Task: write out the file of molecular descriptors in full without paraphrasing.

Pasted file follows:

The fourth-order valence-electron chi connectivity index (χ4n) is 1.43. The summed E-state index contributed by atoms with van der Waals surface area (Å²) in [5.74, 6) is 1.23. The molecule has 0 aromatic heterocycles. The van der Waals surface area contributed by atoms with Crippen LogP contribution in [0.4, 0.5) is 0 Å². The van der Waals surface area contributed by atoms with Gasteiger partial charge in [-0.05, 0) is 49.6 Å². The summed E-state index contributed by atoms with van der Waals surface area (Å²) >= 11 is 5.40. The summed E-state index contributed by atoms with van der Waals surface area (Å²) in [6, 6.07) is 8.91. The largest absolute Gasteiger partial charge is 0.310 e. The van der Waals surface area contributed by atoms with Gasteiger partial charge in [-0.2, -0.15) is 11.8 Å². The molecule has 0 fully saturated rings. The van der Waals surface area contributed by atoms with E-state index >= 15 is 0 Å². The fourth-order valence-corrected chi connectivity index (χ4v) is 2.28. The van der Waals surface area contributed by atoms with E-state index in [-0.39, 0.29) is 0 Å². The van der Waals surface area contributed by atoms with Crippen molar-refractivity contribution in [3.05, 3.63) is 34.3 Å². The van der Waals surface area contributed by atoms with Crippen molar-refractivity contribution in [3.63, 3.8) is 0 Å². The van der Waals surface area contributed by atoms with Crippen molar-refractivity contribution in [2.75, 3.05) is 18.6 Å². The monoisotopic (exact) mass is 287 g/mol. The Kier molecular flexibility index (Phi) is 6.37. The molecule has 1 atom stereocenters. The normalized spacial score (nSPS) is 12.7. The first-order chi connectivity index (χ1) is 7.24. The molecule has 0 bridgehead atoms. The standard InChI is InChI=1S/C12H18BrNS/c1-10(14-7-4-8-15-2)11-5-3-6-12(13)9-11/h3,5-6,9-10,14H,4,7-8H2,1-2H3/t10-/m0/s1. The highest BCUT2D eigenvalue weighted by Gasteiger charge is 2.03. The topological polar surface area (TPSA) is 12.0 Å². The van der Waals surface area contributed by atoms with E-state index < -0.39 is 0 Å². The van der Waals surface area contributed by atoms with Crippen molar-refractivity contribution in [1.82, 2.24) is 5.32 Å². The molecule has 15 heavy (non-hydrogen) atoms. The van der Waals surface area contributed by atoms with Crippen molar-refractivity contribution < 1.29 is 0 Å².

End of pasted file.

The fourth-order valence-electron chi connectivity index (χ4n) is 1.43. The summed E-state index contributed by atoms with van der Waals surface area (Å²) in [5.74, 6) is 1.23. The molecule has 0 aromatic heterocycles. The van der Waals surface area contributed by atoms with Crippen LogP contribution in [0.4, 0.5) is 0 Å². The van der Waals surface area contributed by atoms with Gasteiger partial charge in [-0.05, 0) is 49.6 Å². The summed E-state index contributed by atoms with van der Waals surface area (Å²) >= 11 is 5.40. The summed E-state index contributed by atoms with van der Waals surface area (Å²) in [6, 6.07) is 8.91. The largest absolute Gasteiger partial charge is 0.310 e. The van der Waals surface area contributed by atoms with Gasteiger partial charge in [-0.2, -0.15) is 11.8 Å². The molecule has 0 fully saturated rings. The van der Waals surface area contributed by atoms with E-state index >= 15 is 0 Å². The fourth-order valence-corrected chi connectivity index (χ4v) is 2.28. The van der Waals surface area contributed by atoms with E-state index in [-0.39, 0.29) is 0 Å². The van der Waals surface area contributed by atoms with Crippen molar-refractivity contribution in [3.05, 3.63) is 34.3 Å². The van der Waals surface area contributed by atoms with Crippen molar-refractivity contribution in [3.63, 3.8) is 0 Å². The van der Waals surface area contributed by atoms with Crippen molar-refractivity contribution in [2.75, 3.05) is 18.6 Å². The monoisotopic (exact) mass is 287 g/mol. The Kier molecular flexibility index (Phi) is 6.37. The molecule has 1 atom stereocenters. The normalized spacial score (nSPS) is 12.7. The first-order chi connectivity index (χ1) is 7.24. The molecule has 0 bridgehead atoms. The standard InChI is InChI=1S/C12H18BrNS/c1-10(14-7-4-8-15-2)11-5-3-6-12(13)9-11/h3,5-6,9-10,14H,4,7-8H2,1-2H3/t10-/m0/s1. The highest BCUT2D eigenvalue weighted by Gasteiger charge is 2.03. The topological polar surface area (TPSA) is 12.0 Å². The van der Waals surface area contributed by atoms with E-state index < -0.39 is 0 Å². The van der Waals surface area contributed by atoms with Crippen molar-refractivity contribution in [1.82, 2.24) is 5.32 Å². The molecule has 15 heavy (non-hydrogen) atoms. The van der Waals surface area contributed by atoms with Crippen molar-refractivity contribution < 1.29 is 0 Å².